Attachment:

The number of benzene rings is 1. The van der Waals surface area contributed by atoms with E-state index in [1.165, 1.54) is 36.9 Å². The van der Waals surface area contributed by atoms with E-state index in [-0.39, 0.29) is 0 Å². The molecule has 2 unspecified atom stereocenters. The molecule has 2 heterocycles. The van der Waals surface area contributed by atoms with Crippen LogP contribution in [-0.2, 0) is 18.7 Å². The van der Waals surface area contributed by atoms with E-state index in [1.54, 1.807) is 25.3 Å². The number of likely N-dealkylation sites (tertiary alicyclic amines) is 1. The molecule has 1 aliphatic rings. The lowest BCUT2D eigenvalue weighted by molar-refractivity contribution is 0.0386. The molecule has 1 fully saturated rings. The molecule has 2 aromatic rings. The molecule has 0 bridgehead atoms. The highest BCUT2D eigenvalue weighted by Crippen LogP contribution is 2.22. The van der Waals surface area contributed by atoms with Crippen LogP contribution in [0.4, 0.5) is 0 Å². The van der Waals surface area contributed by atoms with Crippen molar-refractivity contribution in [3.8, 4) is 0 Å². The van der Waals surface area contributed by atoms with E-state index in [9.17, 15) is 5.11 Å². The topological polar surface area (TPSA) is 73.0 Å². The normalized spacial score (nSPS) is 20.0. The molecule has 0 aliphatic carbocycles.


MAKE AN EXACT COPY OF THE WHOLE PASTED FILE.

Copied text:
The number of benzene rings is 1. The van der Waals surface area contributed by atoms with E-state index in [1.165, 1.54) is 36.9 Å². The van der Waals surface area contributed by atoms with E-state index in [-0.39, 0.29) is 0 Å². The molecule has 2 unspecified atom stereocenters. The molecule has 2 heterocycles. The van der Waals surface area contributed by atoms with Crippen LogP contribution in [-0.2, 0) is 18.7 Å². The van der Waals surface area contributed by atoms with E-state index in [1.54, 1.807) is 25.3 Å². The number of likely N-dealkylation sites (tertiary alicyclic amines) is 1. The molecule has 1 aliphatic rings. The lowest BCUT2D eigenvalue weighted by molar-refractivity contribution is 0.0386. The molecule has 1 fully saturated rings. The molecule has 2 aromatic rings. The molecule has 0 bridgehead atoms. The highest BCUT2D eigenvalue weighted by Crippen LogP contribution is 2.22. The van der Waals surface area contributed by atoms with Crippen LogP contribution in [0.4, 0.5) is 0 Å². The van der Waals surface area contributed by atoms with Crippen molar-refractivity contribution in [3.8, 4) is 0 Å². The van der Waals surface area contributed by atoms with E-state index in [9.17, 15) is 5.11 Å². The topological polar surface area (TPSA) is 73.0 Å². The normalized spacial score (nSPS) is 20.0. The molecule has 0 aliphatic carbocycles.